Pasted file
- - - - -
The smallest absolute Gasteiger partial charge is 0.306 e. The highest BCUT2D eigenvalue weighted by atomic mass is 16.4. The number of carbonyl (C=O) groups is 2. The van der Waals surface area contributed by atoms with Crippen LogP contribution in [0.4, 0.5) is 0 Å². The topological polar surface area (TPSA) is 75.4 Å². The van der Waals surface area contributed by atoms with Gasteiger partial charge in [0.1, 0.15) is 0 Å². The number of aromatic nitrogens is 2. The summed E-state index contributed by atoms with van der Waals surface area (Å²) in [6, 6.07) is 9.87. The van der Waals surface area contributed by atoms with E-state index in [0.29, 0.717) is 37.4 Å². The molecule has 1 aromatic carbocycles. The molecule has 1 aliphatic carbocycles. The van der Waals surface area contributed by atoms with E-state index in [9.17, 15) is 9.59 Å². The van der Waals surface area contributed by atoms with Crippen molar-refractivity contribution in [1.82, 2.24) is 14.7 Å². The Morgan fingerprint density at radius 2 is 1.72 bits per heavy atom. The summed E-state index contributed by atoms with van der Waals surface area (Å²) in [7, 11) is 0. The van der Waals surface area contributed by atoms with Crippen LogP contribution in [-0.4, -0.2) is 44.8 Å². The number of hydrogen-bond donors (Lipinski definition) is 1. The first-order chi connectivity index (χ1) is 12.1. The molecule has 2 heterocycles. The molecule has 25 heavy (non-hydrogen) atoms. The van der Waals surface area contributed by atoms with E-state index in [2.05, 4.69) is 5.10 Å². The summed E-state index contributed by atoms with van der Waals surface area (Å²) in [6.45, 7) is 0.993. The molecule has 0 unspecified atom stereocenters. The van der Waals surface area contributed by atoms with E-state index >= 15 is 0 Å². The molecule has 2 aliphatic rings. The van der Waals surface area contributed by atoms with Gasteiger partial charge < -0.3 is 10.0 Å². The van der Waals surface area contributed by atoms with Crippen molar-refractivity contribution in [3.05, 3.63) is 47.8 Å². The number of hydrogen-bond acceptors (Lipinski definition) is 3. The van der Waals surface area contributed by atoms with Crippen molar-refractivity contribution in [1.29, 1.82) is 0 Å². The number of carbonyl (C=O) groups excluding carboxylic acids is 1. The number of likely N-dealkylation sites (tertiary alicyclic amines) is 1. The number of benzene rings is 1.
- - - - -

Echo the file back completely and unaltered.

The smallest absolute Gasteiger partial charge is 0.306 e. The highest BCUT2D eigenvalue weighted by atomic mass is 16.4. The number of carbonyl (C=O) groups is 2. The van der Waals surface area contributed by atoms with Crippen LogP contribution in [0.4, 0.5) is 0 Å². The topological polar surface area (TPSA) is 75.4 Å². The van der Waals surface area contributed by atoms with Gasteiger partial charge in [0.1, 0.15) is 0 Å². The number of aromatic nitrogens is 2. The summed E-state index contributed by atoms with van der Waals surface area (Å²) in [6, 6.07) is 9.87. The van der Waals surface area contributed by atoms with E-state index in [0.29, 0.717) is 37.4 Å². The molecule has 1 aromatic carbocycles. The molecule has 1 aliphatic carbocycles. The van der Waals surface area contributed by atoms with E-state index in [9.17, 15) is 9.59 Å². The van der Waals surface area contributed by atoms with Crippen molar-refractivity contribution in [1.82, 2.24) is 14.7 Å². The Morgan fingerprint density at radius 2 is 1.72 bits per heavy atom. The summed E-state index contributed by atoms with van der Waals surface area (Å²) in [7, 11) is 0. The van der Waals surface area contributed by atoms with Crippen LogP contribution in [-0.4, -0.2) is 44.8 Å². The number of hydrogen-bond donors (Lipinski definition) is 1. The first-order chi connectivity index (χ1) is 12.1. The molecule has 2 heterocycles. The molecule has 25 heavy (non-hydrogen) atoms. The van der Waals surface area contributed by atoms with E-state index in [2.05, 4.69) is 5.10 Å². The summed E-state index contributed by atoms with van der Waals surface area (Å²) in [6.45, 7) is 0.993. The molecule has 0 unspecified atom stereocenters. The van der Waals surface area contributed by atoms with E-state index >= 15 is 0 Å². The molecule has 2 aliphatic rings. The van der Waals surface area contributed by atoms with Gasteiger partial charge < -0.3 is 10.0 Å². The van der Waals surface area contributed by atoms with Crippen molar-refractivity contribution in [3.05, 3.63) is 47.8 Å². The number of hydrogen-bond acceptors (Lipinski definition) is 3. The van der Waals surface area contributed by atoms with Crippen molar-refractivity contribution in [1.29, 1.82) is 0 Å². The number of carbonyl (C=O) groups excluding carboxylic acids is 1. The number of likely N-dealkylation sites (tertiary alicyclic amines) is 1. The number of benzene rings is 1.